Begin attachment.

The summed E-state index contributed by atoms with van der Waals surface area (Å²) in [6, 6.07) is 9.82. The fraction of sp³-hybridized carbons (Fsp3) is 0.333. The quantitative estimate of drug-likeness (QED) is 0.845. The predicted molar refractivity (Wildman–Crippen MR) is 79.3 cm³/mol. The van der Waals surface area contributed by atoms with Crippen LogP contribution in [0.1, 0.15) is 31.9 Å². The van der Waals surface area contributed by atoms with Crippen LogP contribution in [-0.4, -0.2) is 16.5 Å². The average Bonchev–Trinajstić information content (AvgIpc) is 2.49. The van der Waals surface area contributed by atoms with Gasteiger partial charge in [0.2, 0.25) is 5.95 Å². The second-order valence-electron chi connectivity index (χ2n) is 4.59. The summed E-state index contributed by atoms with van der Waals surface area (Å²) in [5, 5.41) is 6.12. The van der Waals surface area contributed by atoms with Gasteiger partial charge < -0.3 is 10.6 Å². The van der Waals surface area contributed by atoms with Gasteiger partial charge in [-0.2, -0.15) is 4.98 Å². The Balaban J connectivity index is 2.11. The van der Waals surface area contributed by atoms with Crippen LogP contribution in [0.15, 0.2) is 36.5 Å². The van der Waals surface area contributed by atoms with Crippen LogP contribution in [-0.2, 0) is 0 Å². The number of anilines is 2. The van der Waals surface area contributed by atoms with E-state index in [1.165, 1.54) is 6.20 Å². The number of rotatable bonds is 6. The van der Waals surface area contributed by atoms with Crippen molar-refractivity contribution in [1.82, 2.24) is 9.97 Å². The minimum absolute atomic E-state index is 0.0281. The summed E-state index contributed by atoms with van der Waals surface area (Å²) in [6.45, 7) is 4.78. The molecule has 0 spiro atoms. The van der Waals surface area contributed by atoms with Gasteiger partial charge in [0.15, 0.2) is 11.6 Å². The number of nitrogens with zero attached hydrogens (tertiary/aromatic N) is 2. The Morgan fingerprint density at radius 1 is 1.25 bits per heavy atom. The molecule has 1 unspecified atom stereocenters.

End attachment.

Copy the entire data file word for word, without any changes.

The summed E-state index contributed by atoms with van der Waals surface area (Å²) in [6, 6.07) is 9.82. The fraction of sp³-hybridized carbons (Fsp3) is 0.333. The quantitative estimate of drug-likeness (QED) is 0.845. The predicted molar refractivity (Wildman–Crippen MR) is 79.3 cm³/mol. The van der Waals surface area contributed by atoms with Crippen LogP contribution in [0.1, 0.15) is 31.9 Å². The van der Waals surface area contributed by atoms with Crippen LogP contribution in [-0.4, -0.2) is 16.5 Å². The average Bonchev–Trinajstić information content (AvgIpc) is 2.49. The van der Waals surface area contributed by atoms with Gasteiger partial charge in [0.2, 0.25) is 5.95 Å². The second-order valence-electron chi connectivity index (χ2n) is 4.59. The summed E-state index contributed by atoms with van der Waals surface area (Å²) in [5, 5.41) is 6.12. The van der Waals surface area contributed by atoms with Gasteiger partial charge < -0.3 is 10.6 Å². The van der Waals surface area contributed by atoms with Gasteiger partial charge in [-0.2, -0.15) is 4.98 Å². The Balaban J connectivity index is 2.11. The van der Waals surface area contributed by atoms with Crippen LogP contribution in [0.15, 0.2) is 36.5 Å². The van der Waals surface area contributed by atoms with Crippen LogP contribution in [-0.2, 0) is 0 Å². The number of anilines is 2. The van der Waals surface area contributed by atoms with E-state index in [1.165, 1.54) is 6.20 Å². The number of rotatable bonds is 6. The van der Waals surface area contributed by atoms with Crippen molar-refractivity contribution in [1.82, 2.24) is 9.97 Å². The minimum absolute atomic E-state index is 0.0281. The summed E-state index contributed by atoms with van der Waals surface area (Å²) in [6.45, 7) is 4.78. The molecule has 0 spiro atoms. The van der Waals surface area contributed by atoms with Gasteiger partial charge in [0.15, 0.2) is 11.6 Å². The number of nitrogens with zero attached hydrogens (tertiary/aromatic N) is 2. The Morgan fingerprint density at radius 1 is 1.25 bits per heavy atom. The molecule has 1 unspecified atom stereocenters.